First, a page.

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Durango student’s bipartisan effort to address climate change helps pass state education bill

Good Trouble, a network of high school sustainability clubs, testifies before Colorado lawmakers
Members of Good Trouble, from left, Leo Stephenson, Aisha O’Niel, Nora May and Sophia Valdez prepare to testify via Zoom in front of the Colorado House Education Committee on April 4. (Courtesy of Durango High School Green Team)

A Durango High School student has started a statewide movement to promote the addition of climate literacy into school districts’ curriculum.

Senior Aisha O’Neil, who is the president of the DHS Green Team, was able to create a network of high school sustainability clubs that call themselves Good Trouble. The group has spent the last three months working with members of the Colorado Legislature to pass climate literacy bill SB24-014, the Seal of Climate Literacy Diploma Endorsement.

The bill passed the state House on May 3 and will authorize local school districts to grant high school diploma endorsements in climate literacy to students who demonstrate a mastery of climate literacy or green skills.

A diploma endorsement is an extra designation indicating an additional achievement to passing the district’s traditional curriculum. Students can achieve that by participating in green initiative clubs, taking advanced placement environmental classes or involvement in environmental service projects.

One of the prime sponsors of the bill, state Rep. Barbara McLachlan, D-Durango, said there is a need for this type of designation at a college level. But after hearing what students wanted to pursue at the high school level, it was decided it would apply to both.

“The main goal is to encourage that kind of education, but our motto is ‘We deserve an education,’ and feel like this is the first step in creating one that reflects the world we’ll live in,” O’Neil said.

The students were inspired by McLachlan’s sponsorship of the bill and decided they wanted to see what they could do to advocate for it.

“It’s just always been a really big part of what I’ve believed in,” said Sophia Valdez, a freshman member of the Good Trouble team.

Growing up in Durango, outdoor recreation has always played a part of the students’ lives.

Durango High School Green Team members celebrate after finding out that SB24-014 was passed by the state House of Representatives. (Courtesy of Aisha O’Neil)

Because of this, the students feel as if climate change can be a bipartisan issue. People from both political backgrounds have an appreciation for outdoor recreation and how climate impacts that enjoyment, the students said.

“This shouldn’t be a partisan issue in Colorado, and our job is to have people recognize that,” O’Neil said. “Both the DHS Green Team and Good Trouble are nonpartisan organizations.”

Outdoor recreation is also an economic driver in Colorado, another reason why the students say having climate literacy is important.

In 2022, the outdoor recreation economy generated $13.9 billion for the state, according to the U.S. Chamber of Commerce Bureau of Economic Analysis.

After sending multiple emails to state senators, Good Trouble was able to get Sen. Cleave Simpson, R-Alamosa, to support the bill. Simpson was the only Republican state senator to vote for the bill on March 15, when it passed the Senate in a 22-9 vote with four senators excused from the voting.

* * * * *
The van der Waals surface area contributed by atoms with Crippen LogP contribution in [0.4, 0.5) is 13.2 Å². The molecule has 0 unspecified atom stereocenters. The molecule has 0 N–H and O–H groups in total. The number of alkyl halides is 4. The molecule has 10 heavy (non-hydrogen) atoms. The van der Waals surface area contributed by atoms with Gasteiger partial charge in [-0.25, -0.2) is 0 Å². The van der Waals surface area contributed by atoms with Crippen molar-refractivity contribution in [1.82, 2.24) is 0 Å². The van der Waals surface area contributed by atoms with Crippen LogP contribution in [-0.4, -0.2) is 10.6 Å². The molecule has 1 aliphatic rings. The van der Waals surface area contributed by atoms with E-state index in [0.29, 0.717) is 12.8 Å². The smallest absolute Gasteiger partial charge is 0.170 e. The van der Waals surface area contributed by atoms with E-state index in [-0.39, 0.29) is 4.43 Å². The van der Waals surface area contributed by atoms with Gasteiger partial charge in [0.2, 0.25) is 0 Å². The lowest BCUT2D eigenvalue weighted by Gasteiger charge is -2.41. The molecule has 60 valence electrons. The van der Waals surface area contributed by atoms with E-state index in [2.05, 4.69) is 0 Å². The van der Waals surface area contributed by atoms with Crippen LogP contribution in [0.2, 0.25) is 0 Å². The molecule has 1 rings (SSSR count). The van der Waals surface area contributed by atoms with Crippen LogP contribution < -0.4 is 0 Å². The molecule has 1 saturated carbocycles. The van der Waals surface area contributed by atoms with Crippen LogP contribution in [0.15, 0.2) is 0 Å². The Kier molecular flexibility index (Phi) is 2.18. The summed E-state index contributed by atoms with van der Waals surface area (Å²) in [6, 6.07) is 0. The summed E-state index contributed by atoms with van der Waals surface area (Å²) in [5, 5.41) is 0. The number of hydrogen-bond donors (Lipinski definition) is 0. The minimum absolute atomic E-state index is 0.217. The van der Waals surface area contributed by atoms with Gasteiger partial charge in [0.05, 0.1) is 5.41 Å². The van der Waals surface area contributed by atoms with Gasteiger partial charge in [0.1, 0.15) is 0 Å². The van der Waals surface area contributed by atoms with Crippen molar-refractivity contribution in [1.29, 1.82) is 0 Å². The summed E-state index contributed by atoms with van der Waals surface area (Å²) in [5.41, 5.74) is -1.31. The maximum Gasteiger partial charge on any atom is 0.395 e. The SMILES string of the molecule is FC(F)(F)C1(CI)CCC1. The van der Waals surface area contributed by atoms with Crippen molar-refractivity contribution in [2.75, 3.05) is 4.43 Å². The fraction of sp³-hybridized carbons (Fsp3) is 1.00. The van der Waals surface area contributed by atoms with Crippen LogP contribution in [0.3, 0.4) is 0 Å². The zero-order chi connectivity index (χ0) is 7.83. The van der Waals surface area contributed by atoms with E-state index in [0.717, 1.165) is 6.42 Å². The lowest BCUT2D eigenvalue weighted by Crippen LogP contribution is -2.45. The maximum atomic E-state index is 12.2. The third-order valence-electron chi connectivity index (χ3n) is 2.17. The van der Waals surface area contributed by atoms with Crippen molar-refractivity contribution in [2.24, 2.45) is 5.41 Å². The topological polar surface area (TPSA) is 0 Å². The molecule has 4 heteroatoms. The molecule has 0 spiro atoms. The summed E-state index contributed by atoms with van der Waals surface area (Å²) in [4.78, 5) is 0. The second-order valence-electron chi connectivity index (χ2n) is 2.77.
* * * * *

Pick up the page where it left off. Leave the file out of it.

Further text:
Simpson said when he first read the bill, he wasn’t sure if he wanted to support it.

“We’ve struggled to get kids proficient in reading and math,” he said. “... I didn’t know if I wanted to create a distraction.”

But after hearing testimony and reading emails from the students, it had an impact on his decision.

“Had they not engaged with me? I couldn’t say that I would have voted ‘no,’ but they certainly helped me tilt the scales in favor of support for the bill,” he said.

Simpson’s background as an engineer and his support for education also played a role, he said.

The Good Trouble students also took to social media to advocate and testified before the House Education Committee on April 4.

“The representatives were just in awe of their intelligence, it was really great,” McLachlan said.

McLachlan, a former high school teacher, said young people are nervous about climate change.

Students said they believe people tend to listen to younger generations when it comes to climate change, even though advocacy can be difficult when youths aren’t decision-makers.

“We had some other members of Good Trouble from a different Colorado Springs school testify in person and all of the testimonies were high school students,” Valdez said. “It was really powerful to see.”

In just three months, O’Neil has recruited 50 local students and 10 school sustainability clubs across the state to join the initiative. While she will be leaving DHS in just a few weeks, she would like to see the Good Trouble network expand.

She hopes the group will grow to 20 clubs by the end of 2024 with the potential to go national after that.

O’Neil said the real accomplishment was not how many legislators voted in favor of the bill but the impact a small group of high school students had.

“I started good trouble, individually, two months ago. And we already have way more than one person involved,” she said. “It sounds cliché, but we all have a power and responsibility to make an impact on environmental legislation.”


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